Fire is a good friend but a bad enemy. It can be useful, but, at worst, it threatens human life. In a few minutes fire can also destroy homes, possessions and dreams.
The risk of fire
In settler New Zealand, fire was an everyday necessity. Food was cooked over fires or coal stoves, which also provided warmth in winter. Fires heated water for bathing and laundry, and candles and oil lamps gave light. Steam engines were powered by fire. The worry that fires might get out of control was justified: most buildings were wooden, and many settlements were surrounded by bush that became tinder-dry in hot weather.
The spread of fire
In colonial New Zealand: ‘Fire spread by means of sparks from chimneys and funnels, from open fires by sparks and falling coals, from misplaced candles and overturned lamps and lanterns, from furnaces, forges and ovens, from bonfires (both festival and utilitarian), from unswept chimneys, from the play and meddling of children.’ 1
Town and country
Before there were fire brigades, uncontrolled urban fires could be devastating. A fire at Petone on 25 May 1840 destroyed a line of cottages known as Cornish Row. Three fires in July, October and November 1842 wiped out large parts of central Wellington.
Fires lit deliberately to clear land for agriculture could get out of control. Bushfires menaced smaller towns, for instance in South Canterbury in 1878, and during a long drought in Hawke’s Bay and Taranaki in 1885–86. An out-of-control bushfire razed the town of Raetihi in 1918. Such fires concerned both urban and rural dwellers.
Power, transport and fire
Fire risk increased as power sources diversified: gas could leak and explode if ignited, and electrical wiring could develop faults that caused fires. Transport accidents were another potential cause of blazes. The possibility of fiery crashes grew with the increase in motor-vehicle traffic from the 1920s, and the growth of the aviation industry after the Second World War.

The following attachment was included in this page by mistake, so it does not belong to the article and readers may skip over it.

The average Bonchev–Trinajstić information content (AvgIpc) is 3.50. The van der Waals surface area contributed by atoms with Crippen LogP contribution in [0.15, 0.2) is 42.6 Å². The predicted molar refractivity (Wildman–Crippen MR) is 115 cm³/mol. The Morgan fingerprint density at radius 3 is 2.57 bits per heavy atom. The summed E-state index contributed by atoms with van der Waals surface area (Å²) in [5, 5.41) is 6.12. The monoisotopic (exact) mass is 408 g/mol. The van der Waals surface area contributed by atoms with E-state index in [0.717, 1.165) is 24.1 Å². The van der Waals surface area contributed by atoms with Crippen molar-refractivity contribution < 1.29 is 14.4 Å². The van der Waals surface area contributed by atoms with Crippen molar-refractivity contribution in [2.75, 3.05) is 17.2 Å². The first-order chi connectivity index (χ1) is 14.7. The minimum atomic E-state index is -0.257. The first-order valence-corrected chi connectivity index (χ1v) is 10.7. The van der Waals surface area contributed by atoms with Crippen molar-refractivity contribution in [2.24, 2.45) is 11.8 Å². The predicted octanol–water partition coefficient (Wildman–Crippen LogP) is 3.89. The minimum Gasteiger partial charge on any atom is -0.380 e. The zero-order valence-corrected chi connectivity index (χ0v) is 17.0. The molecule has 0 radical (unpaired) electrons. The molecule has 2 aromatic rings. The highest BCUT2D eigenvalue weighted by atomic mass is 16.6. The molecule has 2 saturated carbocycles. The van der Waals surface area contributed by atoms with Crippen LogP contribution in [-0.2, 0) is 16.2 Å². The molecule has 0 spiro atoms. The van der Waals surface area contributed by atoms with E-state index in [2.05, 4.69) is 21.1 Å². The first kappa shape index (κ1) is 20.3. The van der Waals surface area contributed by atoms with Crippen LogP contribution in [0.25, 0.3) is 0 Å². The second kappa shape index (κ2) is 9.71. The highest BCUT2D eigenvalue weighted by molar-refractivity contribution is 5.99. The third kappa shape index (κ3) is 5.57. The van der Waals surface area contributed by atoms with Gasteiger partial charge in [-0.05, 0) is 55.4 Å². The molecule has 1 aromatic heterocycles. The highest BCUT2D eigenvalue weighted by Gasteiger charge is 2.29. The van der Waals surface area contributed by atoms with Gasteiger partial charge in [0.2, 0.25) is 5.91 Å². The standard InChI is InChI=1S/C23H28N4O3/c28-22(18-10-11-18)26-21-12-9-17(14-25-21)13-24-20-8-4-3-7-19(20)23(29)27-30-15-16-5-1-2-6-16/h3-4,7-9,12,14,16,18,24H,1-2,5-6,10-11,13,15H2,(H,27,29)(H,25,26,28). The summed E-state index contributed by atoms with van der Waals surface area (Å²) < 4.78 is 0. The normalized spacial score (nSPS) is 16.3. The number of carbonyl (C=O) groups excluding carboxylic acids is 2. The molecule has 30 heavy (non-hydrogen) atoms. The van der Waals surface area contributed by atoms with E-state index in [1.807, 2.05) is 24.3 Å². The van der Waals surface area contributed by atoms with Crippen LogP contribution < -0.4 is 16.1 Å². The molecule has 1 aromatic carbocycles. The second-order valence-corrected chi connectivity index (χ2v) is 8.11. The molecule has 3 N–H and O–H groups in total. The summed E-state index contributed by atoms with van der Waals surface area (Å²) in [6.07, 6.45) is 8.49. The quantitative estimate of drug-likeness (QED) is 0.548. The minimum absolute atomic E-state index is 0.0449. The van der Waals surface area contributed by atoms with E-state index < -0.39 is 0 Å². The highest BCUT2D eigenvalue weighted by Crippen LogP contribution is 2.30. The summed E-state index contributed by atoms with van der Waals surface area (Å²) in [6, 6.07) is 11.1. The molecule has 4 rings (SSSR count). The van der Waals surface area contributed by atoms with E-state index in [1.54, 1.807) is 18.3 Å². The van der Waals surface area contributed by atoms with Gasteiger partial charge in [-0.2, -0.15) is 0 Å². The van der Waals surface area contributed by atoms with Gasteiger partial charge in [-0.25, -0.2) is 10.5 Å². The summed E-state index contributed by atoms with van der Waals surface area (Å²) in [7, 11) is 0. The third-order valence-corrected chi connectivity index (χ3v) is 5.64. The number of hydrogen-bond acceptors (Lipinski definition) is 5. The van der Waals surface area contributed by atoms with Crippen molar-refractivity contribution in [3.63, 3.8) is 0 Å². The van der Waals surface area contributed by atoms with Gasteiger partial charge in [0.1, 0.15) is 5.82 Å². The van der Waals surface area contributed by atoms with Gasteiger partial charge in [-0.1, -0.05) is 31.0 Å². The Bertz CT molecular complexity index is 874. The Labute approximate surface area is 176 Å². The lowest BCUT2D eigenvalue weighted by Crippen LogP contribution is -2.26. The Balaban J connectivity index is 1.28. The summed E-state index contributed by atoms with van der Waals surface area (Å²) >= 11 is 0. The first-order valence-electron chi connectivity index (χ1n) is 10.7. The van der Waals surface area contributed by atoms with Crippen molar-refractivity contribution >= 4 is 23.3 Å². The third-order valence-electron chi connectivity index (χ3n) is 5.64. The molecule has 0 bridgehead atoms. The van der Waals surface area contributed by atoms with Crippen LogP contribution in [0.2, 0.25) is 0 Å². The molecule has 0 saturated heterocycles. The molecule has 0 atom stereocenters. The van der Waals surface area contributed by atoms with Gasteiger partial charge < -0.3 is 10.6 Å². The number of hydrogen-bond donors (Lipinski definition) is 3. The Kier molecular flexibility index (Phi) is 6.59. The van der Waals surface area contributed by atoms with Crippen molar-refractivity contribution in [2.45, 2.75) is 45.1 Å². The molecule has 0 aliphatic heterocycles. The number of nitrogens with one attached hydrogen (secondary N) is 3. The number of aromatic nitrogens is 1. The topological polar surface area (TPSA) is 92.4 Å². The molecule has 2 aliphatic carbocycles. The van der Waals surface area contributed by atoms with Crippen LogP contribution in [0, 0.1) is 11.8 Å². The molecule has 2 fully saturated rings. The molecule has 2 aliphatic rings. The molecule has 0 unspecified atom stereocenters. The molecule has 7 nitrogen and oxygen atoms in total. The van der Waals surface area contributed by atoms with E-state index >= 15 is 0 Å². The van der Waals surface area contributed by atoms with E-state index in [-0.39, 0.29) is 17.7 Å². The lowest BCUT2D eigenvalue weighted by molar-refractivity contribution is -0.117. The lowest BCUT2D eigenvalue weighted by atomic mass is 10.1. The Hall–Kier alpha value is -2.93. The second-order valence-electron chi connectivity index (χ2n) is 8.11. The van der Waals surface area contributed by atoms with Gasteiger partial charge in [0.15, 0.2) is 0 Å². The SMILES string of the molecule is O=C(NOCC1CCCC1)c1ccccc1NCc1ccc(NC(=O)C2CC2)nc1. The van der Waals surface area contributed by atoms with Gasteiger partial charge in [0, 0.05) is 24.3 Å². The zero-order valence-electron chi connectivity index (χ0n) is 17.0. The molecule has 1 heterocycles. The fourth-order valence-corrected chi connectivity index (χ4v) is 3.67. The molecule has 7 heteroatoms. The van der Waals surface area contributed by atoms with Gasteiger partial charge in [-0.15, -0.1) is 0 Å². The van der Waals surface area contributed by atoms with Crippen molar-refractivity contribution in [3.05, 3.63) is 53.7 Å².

Before standard codes for the design of public buildings, fires resulted in needless deaths. For example, hotel fires in Auckland in 1901 and Hamilton in 1922 trapped and killed guests and staff. The layout and construction of Ballantyne’s department store in Christchurch contributed to the high death toll in the 1947 fire.
Sick and elderly people in institutions are particularly vulnerable in fires. The worst occurred at Seacliff Mental Hospital in 1942, but there were also some fatal rest-home fires in the late 1960s and 1980s that drew attention to the need for alarms, sprinkler systems and emergency procedures.
Chemical fires and spills
From the 1970s the growing use of gas and chemicals for industrial purposes led to an increase in explosions, fire and chemical spills. One such emergency was a major fire in a cool store at Tamahere, near Hamilton, on 5 April 2008. Highly flammable propane gas, used as a refrigerant, leaked and was ignited by electricity. Firefighters investigating the cool store after a smoke detector sounded were caught in the explosion. One was killed and seven others were seriously injured.
Sometimes places where horrific events have taken place are deliberately burned by people who want to erase the tangible reminder. After a mentally ill gunman killed two boys and wounded four children and two adults at the Waikino School, near Paeroa, in 1923, grieving locals torched the school buildings. In 1994, at the request of relatives, the Fire Service burned down the Bain family’s Dunedin home in a controlled fire after five members of the family were murdered there.
In the early 2000s a major issue was the use of houses as P labs to make the illegal drug pure methamphetamine, or P. Very toxic and volatile chemicals are used to ‘cook’ the drug. They leave cancer-causing residue on surrounding surfaces, which need to be decontaminated before the house can be reoccupied. The chemicals can also explode. The Fire Service often has to deal with P-lab fires, and must decontaminate buildings and people who have come into contact with the chemicals.
Accidental and deliberate fires
Destructive fires are usually the result of accidents and carelessness, but around 40% of fires are caused by arson. Most arsonists are young men who are bored, curious or have emotional problems. Older arsonists are often motivated by revenge. Pathological arsonists – people who enjoy the sense of power they get from lighting fires – are more worrying as they can become serial offenders. Public buildings such as schools and churches are often targeted.